Independent News & Media Plc Business Information, Profile, and History
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"We rise at dawn in Auckland with the New Zealand Herald and continue the day through Australia and the Queensland Times and our 14 other regional titles, our four million radio listeners at nine stations in Australia, through to the Cape Times and South Africa's largest paper, the Star in Johannesburg, through London and finally to Belfast and Dublin--a rolling news room, that through the miracle of the internet and the satellite, allows us to share more than 1,200 articles every week. From the America's Cup in Auckland to the Cricket World Cup in Cape Town, the dynamic and controversial Robert Fisk on the Middle East situation at the Independent in London, or the insightful Maurice Hayes and David McKittrick on the complexities of the ever changing Irish political scene, we are attempting--and I hope succeeding--in focusing world-class resources on making our products more appealing and relevant everywhere.
In all of this, and in the 15 million newspapers and magazines that we publish each and every week, we attempt to underline the impartial, to entertain and to inform, to expose corruption and praise achievement. Mostly we get it right; occasionally we get it wrong; but at all times, we endeavour to be fair, reasonable and independent." --Sir Anthony O'Reilly, executive chairman
History of Independent News & Media Plc
Independent News & Media PLC is one of the leading newspaper groups in the English-speaking world. Independent publishes more than 200 national and regional publications in Ireland, Australia, New Zealand, the United Kingdom, and South Africa.
Australasia accounted for 44 percent of 2002 sales. Ireland, with 28 percent of sales, was the next largest segment, followed by the United Kingdom (18 percent) and South Africa (10 percent). According to Chairman Sir Anthony O'Reilly, a fall-off in the economy of one region was usually offset by growth in another. O'Reilly, former CEO of food giant H.J. Heinz Co., is believed to be Ireland's wealthiest individual.
William Martin Murphy, an Irish businessman who had made a fortune installing Dublin's streetcar system, acquired a number of newspapers in the 1890s. One of these, the Daily Independent and Nation, was relaunched as the Irish Independent in 1904, forming the basis for what would become the Independent Newspapers publishing group.
Independent Newspapers remained family owned for several decades. The Irish Independent was a morning paper; in the 1950s and 1960s more evening, Sunday, and regional publications were added.
International Expansion in the 1970s
Dr. Anthony J.F. (John Francis) O'Reilly was a top-scoring rugby star of the 1950s. After graduating from Dublin's University College, he was appointed chief executive of Bord Bainne, the Irish milk board, at the tender age of 25. There, he developed the tremendously successful Kerrygold brand of butter.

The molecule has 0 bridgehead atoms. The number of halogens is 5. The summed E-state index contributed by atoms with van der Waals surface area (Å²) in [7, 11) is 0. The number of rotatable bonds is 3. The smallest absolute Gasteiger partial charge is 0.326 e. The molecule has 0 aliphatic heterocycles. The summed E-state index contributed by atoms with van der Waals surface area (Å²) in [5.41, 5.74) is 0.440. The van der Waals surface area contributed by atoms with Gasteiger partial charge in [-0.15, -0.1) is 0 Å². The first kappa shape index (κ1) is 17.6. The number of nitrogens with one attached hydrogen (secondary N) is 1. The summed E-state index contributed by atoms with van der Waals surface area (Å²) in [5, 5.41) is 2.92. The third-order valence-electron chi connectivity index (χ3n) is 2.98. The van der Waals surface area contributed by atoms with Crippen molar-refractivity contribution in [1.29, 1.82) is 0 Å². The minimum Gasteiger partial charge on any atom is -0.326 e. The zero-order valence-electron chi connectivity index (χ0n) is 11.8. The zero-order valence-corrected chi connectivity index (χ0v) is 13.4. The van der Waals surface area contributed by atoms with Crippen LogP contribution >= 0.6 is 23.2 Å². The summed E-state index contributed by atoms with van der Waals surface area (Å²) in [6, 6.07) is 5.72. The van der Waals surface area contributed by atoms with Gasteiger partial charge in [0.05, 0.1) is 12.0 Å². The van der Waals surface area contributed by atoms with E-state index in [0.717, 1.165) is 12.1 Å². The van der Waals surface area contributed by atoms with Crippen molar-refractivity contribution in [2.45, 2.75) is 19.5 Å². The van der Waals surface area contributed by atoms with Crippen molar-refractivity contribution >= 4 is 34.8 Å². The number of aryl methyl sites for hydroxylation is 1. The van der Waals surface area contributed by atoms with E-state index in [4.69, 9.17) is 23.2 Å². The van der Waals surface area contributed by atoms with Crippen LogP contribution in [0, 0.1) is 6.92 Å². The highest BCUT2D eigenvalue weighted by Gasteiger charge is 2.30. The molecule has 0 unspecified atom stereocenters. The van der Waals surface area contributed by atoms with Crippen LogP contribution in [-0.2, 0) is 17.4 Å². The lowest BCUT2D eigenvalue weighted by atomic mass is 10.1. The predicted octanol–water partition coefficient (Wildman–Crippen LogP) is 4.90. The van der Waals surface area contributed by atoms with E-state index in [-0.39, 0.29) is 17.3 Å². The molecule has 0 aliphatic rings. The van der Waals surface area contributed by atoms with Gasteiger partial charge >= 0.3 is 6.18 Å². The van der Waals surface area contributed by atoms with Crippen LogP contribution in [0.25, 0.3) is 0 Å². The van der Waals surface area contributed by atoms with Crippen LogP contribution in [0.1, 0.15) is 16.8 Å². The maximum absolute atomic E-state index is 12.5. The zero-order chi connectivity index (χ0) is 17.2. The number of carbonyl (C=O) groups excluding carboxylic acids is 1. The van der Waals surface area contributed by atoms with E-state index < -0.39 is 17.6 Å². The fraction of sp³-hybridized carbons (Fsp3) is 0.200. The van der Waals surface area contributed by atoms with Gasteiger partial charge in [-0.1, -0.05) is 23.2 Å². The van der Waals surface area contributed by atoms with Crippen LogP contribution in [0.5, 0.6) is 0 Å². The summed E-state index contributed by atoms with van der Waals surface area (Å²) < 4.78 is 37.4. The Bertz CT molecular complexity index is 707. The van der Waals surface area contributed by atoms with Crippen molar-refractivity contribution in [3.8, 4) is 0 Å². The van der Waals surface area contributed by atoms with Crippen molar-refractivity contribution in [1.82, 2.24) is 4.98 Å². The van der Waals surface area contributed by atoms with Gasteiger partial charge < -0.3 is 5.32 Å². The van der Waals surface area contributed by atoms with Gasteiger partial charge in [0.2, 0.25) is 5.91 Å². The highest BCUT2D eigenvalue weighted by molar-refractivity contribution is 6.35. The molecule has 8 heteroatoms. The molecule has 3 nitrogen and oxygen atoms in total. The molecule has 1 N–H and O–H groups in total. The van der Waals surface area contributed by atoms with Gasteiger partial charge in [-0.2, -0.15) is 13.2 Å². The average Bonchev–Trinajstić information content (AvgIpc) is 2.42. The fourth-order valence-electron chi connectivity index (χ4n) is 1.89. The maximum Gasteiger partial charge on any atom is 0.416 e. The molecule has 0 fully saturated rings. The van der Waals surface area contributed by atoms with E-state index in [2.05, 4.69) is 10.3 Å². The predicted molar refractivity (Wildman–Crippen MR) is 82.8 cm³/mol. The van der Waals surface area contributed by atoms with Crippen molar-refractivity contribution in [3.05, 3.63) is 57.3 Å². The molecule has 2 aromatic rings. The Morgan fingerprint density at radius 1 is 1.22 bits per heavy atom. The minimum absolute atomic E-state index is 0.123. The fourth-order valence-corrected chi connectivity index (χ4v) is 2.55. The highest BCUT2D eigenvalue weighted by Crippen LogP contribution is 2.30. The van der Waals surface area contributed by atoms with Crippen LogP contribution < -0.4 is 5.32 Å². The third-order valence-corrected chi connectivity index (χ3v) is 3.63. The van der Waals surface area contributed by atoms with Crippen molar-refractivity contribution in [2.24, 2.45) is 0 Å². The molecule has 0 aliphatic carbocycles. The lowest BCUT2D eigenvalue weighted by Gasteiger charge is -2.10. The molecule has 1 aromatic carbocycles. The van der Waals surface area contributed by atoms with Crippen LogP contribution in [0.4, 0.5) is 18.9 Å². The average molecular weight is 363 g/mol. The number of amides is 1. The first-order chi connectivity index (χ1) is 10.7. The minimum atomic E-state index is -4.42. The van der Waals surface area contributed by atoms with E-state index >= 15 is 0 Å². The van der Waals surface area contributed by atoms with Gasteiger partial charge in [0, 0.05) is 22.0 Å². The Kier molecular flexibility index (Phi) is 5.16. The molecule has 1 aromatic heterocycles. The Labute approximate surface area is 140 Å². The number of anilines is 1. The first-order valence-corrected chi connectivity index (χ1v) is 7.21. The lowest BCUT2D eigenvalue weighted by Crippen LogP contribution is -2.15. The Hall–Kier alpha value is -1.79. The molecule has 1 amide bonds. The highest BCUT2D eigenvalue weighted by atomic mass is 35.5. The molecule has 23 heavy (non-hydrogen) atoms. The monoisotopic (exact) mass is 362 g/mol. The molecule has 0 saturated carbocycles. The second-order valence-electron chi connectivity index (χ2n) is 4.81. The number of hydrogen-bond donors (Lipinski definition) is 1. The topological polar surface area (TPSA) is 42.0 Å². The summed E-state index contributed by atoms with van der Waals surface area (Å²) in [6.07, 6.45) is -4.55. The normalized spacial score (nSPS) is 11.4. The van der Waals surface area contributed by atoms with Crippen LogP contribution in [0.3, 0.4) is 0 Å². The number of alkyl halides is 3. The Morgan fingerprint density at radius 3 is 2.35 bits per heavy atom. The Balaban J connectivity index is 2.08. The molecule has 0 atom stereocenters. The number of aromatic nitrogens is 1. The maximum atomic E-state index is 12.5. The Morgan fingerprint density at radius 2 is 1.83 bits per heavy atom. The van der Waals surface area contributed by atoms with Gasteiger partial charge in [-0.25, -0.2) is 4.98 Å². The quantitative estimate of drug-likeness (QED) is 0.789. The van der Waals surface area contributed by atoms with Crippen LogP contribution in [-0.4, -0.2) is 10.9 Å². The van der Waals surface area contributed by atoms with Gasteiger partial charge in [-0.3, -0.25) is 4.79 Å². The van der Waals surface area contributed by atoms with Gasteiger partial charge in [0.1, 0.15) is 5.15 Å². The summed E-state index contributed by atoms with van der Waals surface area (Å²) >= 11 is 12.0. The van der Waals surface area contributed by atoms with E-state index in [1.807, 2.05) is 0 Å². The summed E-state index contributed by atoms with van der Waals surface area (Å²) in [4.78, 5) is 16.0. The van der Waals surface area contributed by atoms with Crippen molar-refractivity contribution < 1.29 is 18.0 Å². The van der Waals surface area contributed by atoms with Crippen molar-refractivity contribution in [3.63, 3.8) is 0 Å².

He then headed the Irish Sugar Company and in 1968 went to work for H.J. Heinz Co. In 1979 O'Reilly was the first non-family member to become CEO of the American food giant, a position he held for 20 years.
As one source later told the Sunday Telegraph, "Newspapers are much more fascinating than ketchup and beans." O'Reilly began his association with Independent Newspapers on St. Patrick's Day, 1973, through his Columbia investment company.
At the time, Independent employed 1,000 people; its activities were limited to Ireland. O'Reilly already had a vision for expanding the newspaper group into new media and new geographic territories.
Sales reached IR£43.6 million in 1980, producing a pretax profit of IR£3 million. In the 1980s, Independent acquired some British newspapers and took holdings in outdoor advertising companies in Europe and Australia.
The biggest boost to Independent's international stature came in 1988, when Independent acquired a holding in Australia's APN News & Media, then called Provincial Newspapers (Queensland) Ltd. (PNQ). The investment was made possible by the Aussie citizenship of O'Reilly's children (O'Reilly's first wife was Australian)--a new joint venture, Haswell Pty. Ltd., was formed between Independent and a trust fund for the children for the acquisition. Haswell paid News Ltd. A$130 million for its 48 percent stake in PNQ, which it had been mandated to sell by the government.
Diversifying in the 1990s
Independent Newspapers achieved pretax profits of IR£12.5 million on revenues of IR£154.9 million ($256.1 million) in 1990. O'Reilly's vision of expanding Independent into new markets and new media worldwide did not really begin to take shape until the appointment of Liam Healy as chief executive in January 1991. Healy had joined Independent's staff in 1963. O'Reilly had appointed him head of Independent's international division in 1981, where he oversaw the acquisition of APN (Australian Provincial Newspapers).
Independent then focused on diversifying into different media and markets, including outdoor and radio. Down under, APN branched out into radio in a joint venture with Clear Channel Communications. APN also acquired an outdoor advertising business.